The general manager grabbing headlines for opening the city’s social club where members can smoke “anything that’s legal in Massachusetts” hasn’t ruled out a Twin Cities chapter.
“Every possible option is on the table,” said Kyle Moon, 27, of Northbridge. “It’s a high population area, and it’s up and coming, just like most of our state.”
It’s been a whirlwind week following the Feb. 9 opening of members-only, The Summit Lounge. On Friday morning, Moon pulled to up to his Water Street establishment amid a row of delis, bars and a hookah lounge.
The business administration student tries a couple different keys before finding one that unlocks the front door to the club for another reporter assigned to see the space a thorned City Manager last week said “exploited a loophole” in order to open.
Inside the lounge welcome to members who pay the $50 monthly membership fee large crystal ashtrays sit on shellacked butcher-block tables. Airy blue paintings hang on mahogany walls, and more than one plant is perched near a window.
Standing across from a glass case filled with glass pipes, bowls, candy and chips, Moon said he strives to be transparent, with members of the media, and with the city, which finds itself host to the self-described inaugural club explicitly catering to cannabis connoisseurs in the state.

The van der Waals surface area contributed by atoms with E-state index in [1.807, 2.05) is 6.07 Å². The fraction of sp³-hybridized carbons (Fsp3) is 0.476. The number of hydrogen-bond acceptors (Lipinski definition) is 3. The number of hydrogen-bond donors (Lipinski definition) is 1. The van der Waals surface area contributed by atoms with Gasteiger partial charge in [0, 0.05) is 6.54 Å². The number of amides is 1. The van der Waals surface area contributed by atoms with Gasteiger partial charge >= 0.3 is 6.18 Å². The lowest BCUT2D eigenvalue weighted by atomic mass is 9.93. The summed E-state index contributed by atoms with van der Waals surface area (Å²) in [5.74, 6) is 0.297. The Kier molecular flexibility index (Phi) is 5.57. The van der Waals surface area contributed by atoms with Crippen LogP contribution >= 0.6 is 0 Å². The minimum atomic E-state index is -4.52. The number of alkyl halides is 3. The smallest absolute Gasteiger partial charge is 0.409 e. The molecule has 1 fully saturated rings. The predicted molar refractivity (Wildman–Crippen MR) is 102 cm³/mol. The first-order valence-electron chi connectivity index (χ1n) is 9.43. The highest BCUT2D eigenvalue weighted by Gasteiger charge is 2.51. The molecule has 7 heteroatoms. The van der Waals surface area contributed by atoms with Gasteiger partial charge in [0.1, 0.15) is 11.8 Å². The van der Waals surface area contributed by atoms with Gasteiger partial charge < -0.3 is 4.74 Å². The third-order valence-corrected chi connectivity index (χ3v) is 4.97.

“We say that we’re the first one in Massachusetts, but I know of other underground ones but it’s like I’m not sure of their legal status and they haven’t came out yet so I’m not gonna, you know what I mean?” he said.
The Summit Club’s board is comprised of Moon, his siblings and his parents. It was conceived after his brother, a medical marijuana patient, glimpsed a more mature canna-business scene at a trade show in Colorado.
Upon returning to Massachusetts Moon and his ilk sat at a restaurant and tossed around ideas for making their own industry entrance. Draft regulations released by the Cannabis Control Commission pegged the cost of recreational retail and distribution licenses at over $10,000 said Moon, but social clubs are locally licensed at a much more modest cost.
“There’s a huge monetary investment with growing and distributing, and that’s not something that the average working family can get in to,” he said beyond the front door where a black sign members and their paid guests of a no-weapon policy, and inside when the club is open a no-photography rule is enforced.
While the recreational marijuana industry awaits its marching orders from the CCC, Moon and his family have carved out a niche in the existing legal landscape. Current state law prohibits the sale of recreational marijuana but allows anyone of imbibing age to possess a small amount on their person.
Private social clubs like Moon’s fall outside the scope of regulation by the Cannabis Control Commission, according to spokeswoman Dot Joyce.
“We only have jurisdiction over the things that we license, and we don’t license that kind of establishment,” she said Thursday.
Last week, Worcester City Manager Edward M. Augustus called on the CCC to change that, saying in a statement that “(The Summit Lounge) did not disclose to the city that he would be operating a private club for the purpose of marijuana consumption. He has exploited a loophole in the 2017 Marijuana Act as well as the draft regulations … private ‘bring your own marijuana’ clubs must be addressed.”